Transgender Identity Around the World: Singapore

Thousands of people gathered at a park for the annual Pink Dot gay pride event on Saturday, July 1, 2017, in Singapore. Pink Dot is an annual event held to raise awareness of the impact of the anti-gay law and other gay rights issues in Singapore. The Singapore Police Force have enforced new regulations which have also banned foreign companies from funding the annual event held in support of the lesbian, gay, bisexual and transgender (LGBT) community. Foreigners were also not allowed to participate in the event which was only opened to Singapore citizens and permanent residents.
Thousands of people gathered at a park for the annual Pink Dot gay pride event on Saturday, July 1, 2017, in Singapore. Pink Dot is an annual event held to raise awareness of the impact of the anti-gay law and other gay rights issues in Singapore. The Singapore Police Force have enforced new regulations which have also banned foreign companies from funding the annual event held in support of the lesbian, gay, bisexual and transgender (LGBT) community. Foreigners were also not allowed to participate in the event which was only opened to Singapore citizens and permanent residents. Wong Maye-E / AP Photo
Thousands of people gathered at a park for the annual Pink Dot gay pride event on Saturday, July 1, 2017, in Singapore. Pink Dot is an annual event held to raise awareness of the impact of the anti-gay law and other gay rights issues in Singapore. The Singapore Police Force have enforced new regulations which have also banned foreign companies from funding the annual event held in support of the lesbian, gay, bisexual and transgender (LGBT) community. Foreigners were also not allowed to participate in the event which was only opened to Singapore citizens and permanent residents.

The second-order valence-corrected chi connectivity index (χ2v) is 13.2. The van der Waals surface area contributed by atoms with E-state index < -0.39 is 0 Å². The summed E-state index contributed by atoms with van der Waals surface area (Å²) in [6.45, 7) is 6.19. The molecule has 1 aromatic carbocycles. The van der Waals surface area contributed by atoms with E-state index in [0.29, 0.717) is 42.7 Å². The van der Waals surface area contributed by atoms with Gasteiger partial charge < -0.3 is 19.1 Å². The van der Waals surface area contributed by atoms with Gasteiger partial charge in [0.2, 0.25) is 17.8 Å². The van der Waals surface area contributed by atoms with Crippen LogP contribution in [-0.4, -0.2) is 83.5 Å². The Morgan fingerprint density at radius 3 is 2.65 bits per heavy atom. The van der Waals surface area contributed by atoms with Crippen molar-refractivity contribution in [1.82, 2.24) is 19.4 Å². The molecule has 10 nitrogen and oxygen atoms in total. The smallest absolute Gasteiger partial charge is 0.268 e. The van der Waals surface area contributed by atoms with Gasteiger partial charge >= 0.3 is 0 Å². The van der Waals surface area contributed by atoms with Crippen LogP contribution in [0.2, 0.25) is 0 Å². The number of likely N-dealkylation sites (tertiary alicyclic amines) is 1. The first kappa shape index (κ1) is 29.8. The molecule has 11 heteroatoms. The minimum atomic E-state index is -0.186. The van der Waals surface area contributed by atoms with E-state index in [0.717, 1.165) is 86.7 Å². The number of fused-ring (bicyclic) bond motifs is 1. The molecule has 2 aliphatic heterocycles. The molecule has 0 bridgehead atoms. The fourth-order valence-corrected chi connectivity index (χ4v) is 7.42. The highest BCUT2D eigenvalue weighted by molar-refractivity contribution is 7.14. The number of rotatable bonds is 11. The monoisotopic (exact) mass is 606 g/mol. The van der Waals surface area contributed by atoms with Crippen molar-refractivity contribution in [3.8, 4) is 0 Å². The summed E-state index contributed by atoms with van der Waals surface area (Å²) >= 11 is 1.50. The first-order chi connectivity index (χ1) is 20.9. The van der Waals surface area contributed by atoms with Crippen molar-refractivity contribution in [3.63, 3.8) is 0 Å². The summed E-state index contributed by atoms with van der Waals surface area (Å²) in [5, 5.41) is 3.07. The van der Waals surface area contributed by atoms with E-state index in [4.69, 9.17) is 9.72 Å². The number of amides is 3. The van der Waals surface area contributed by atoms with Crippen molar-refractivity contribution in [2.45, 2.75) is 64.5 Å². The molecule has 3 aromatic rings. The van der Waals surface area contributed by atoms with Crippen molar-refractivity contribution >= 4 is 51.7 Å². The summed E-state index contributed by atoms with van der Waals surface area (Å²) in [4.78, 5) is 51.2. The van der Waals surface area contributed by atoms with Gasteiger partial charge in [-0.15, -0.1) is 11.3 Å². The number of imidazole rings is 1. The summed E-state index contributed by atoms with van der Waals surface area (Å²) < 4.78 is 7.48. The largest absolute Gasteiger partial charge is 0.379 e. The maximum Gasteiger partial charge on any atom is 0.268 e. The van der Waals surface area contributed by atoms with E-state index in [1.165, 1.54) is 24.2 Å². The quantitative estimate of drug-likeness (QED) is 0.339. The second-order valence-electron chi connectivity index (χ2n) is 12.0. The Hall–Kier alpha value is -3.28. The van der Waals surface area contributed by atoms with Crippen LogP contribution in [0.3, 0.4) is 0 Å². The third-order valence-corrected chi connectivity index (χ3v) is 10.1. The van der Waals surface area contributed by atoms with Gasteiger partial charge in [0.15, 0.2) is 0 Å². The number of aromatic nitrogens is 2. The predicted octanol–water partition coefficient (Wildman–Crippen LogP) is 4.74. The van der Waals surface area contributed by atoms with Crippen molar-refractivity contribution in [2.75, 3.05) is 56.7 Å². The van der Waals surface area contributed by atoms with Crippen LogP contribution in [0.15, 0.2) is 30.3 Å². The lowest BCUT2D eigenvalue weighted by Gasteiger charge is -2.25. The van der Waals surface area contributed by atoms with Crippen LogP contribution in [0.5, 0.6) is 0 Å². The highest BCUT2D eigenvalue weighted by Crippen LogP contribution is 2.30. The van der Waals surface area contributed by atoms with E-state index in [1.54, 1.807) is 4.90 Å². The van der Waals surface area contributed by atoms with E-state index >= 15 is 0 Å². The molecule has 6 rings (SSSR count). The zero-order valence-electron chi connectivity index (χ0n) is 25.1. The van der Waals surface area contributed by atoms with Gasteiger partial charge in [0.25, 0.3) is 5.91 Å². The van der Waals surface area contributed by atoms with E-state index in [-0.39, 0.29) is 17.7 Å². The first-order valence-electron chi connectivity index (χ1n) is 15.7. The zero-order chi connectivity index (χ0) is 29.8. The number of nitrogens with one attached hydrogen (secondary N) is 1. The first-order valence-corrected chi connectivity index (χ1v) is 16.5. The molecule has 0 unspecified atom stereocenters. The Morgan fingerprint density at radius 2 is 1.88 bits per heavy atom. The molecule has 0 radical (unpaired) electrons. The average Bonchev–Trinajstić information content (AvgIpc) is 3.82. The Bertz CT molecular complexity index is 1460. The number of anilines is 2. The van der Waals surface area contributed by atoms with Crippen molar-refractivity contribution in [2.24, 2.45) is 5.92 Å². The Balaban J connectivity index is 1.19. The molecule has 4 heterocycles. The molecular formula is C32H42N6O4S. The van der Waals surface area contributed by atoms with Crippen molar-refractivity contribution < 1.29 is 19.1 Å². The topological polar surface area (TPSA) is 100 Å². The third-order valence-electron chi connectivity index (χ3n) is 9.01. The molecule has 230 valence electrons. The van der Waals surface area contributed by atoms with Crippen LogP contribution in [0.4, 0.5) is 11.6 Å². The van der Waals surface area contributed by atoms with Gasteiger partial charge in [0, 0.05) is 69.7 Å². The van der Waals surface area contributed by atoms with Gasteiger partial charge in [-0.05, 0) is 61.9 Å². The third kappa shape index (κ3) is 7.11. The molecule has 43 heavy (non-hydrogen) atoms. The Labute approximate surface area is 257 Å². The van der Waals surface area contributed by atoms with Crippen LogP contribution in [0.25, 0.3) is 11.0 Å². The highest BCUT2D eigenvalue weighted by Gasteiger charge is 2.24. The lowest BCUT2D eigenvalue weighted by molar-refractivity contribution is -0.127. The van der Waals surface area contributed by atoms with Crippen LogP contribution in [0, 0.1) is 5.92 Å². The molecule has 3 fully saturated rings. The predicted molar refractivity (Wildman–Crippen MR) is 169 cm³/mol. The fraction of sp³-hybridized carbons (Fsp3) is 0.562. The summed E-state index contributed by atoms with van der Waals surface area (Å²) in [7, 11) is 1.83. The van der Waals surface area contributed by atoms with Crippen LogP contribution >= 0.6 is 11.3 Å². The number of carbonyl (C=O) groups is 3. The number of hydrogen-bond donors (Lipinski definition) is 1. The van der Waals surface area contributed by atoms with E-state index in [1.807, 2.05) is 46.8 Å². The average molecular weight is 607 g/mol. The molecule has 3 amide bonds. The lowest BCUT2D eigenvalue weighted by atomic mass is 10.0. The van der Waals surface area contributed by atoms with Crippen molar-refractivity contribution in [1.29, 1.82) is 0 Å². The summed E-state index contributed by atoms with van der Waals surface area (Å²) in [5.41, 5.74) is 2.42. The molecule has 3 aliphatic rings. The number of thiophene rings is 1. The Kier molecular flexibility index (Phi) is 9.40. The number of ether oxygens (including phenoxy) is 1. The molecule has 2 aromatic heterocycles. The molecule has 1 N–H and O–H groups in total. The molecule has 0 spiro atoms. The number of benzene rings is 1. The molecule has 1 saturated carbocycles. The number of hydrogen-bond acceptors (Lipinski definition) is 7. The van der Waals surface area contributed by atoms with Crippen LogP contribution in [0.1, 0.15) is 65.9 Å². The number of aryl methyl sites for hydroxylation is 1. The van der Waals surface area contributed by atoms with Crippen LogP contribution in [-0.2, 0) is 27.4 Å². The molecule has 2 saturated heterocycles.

Thousands of people gathered at a park for the annual Pink Dot gay pride event on Saturday, July 1, 2017, in Singapore. Pink Dot is an annual event held to raise awareness of the impact of the anti-gay law and other gay rights issues in Singapore. The Singapore Police Force have enforced new regulations which have also banned foreign companies from funding the annual event held in support of the lesbian, gay, bisexual and transgender (LGBT) community. Foreigners were also not allowed to participate in the event which was only opened to Singapore citizens and permanent residents. Wong Maye-E / AP Photo

Transgender Identity Around the World: Singapore

This is the second installment on our series about transgender identity around the world, produced and hosted by Worldview production assistant Anna Waters.In Singapore, like in many other parts of the world, employment discrimination against openly transgender individuals often pushes them into industries including sex work. Sherry Sherqueshaa, a transgender rights activist and former sex worker in Singapore, joins us to discuss her experiences as a transgender woman in her country. Sherry is one of the most visible trans women in Singaporean media, and she speaks with us about how coming out as trans impacted her relationships with family, friends, employment, and other parts of her life. Sherry works for Project X, a group that advocates for the rights of transgender people and sex workers in Singapore and has collaborated with Yale Law School on research into abuses against trans women and sex workers.